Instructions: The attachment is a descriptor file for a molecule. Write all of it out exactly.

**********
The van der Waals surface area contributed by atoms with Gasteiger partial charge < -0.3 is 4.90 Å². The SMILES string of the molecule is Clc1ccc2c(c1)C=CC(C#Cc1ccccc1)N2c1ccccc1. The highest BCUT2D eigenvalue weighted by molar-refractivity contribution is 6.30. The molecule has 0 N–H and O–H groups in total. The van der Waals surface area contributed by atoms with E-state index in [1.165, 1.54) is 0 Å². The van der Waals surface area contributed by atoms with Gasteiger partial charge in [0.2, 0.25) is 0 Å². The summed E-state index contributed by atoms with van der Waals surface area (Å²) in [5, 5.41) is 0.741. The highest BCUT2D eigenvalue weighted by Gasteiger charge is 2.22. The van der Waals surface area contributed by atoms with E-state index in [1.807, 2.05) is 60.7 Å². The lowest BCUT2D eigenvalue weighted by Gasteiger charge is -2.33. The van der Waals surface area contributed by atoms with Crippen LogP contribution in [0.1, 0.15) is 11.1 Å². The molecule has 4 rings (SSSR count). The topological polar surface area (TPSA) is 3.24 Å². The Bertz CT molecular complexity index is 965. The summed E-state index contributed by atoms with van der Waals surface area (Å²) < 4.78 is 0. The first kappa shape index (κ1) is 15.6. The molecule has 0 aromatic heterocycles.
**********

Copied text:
The van der Waals surface area contributed by atoms with Gasteiger partial charge < -0.3 is 4.90 Å². The SMILES string of the molecule is Clc1ccc2c(c1)C=CC(C#Cc1ccccc1)N2c1ccccc1. The highest BCUT2D eigenvalue weighted by molar-refractivity contribution is 6.30. The molecule has 0 N–H and O–H groups in total. The van der Waals surface area contributed by atoms with E-state index in [1.165, 1.54) is 0 Å². The van der Waals surface area contributed by atoms with Gasteiger partial charge in [0.2, 0.25) is 0 Å². The summed E-state index contributed by atoms with van der Waals surface area (Å²) in [5, 5.41) is 0.741. The highest BCUT2D eigenvalue weighted by Gasteiger charge is 2.22. The van der Waals surface area contributed by atoms with E-state index in [1.807, 2.05) is 60.7 Å². The lowest BCUT2D eigenvalue weighted by Gasteiger charge is -2.33. The van der Waals surface area contributed by atoms with Crippen LogP contribution in [0.1, 0.15) is 11.1 Å². The molecule has 4 rings (SSSR count). The topological polar surface area (TPSA) is 3.24 Å². The Bertz CT molecular complexity index is 965. The summed E-state index contributed by atoms with van der Waals surface area (Å²) < 4.78 is 0. The first kappa shape index (κ1) is 15.6. The molecule has 0 aromatic heterocycles.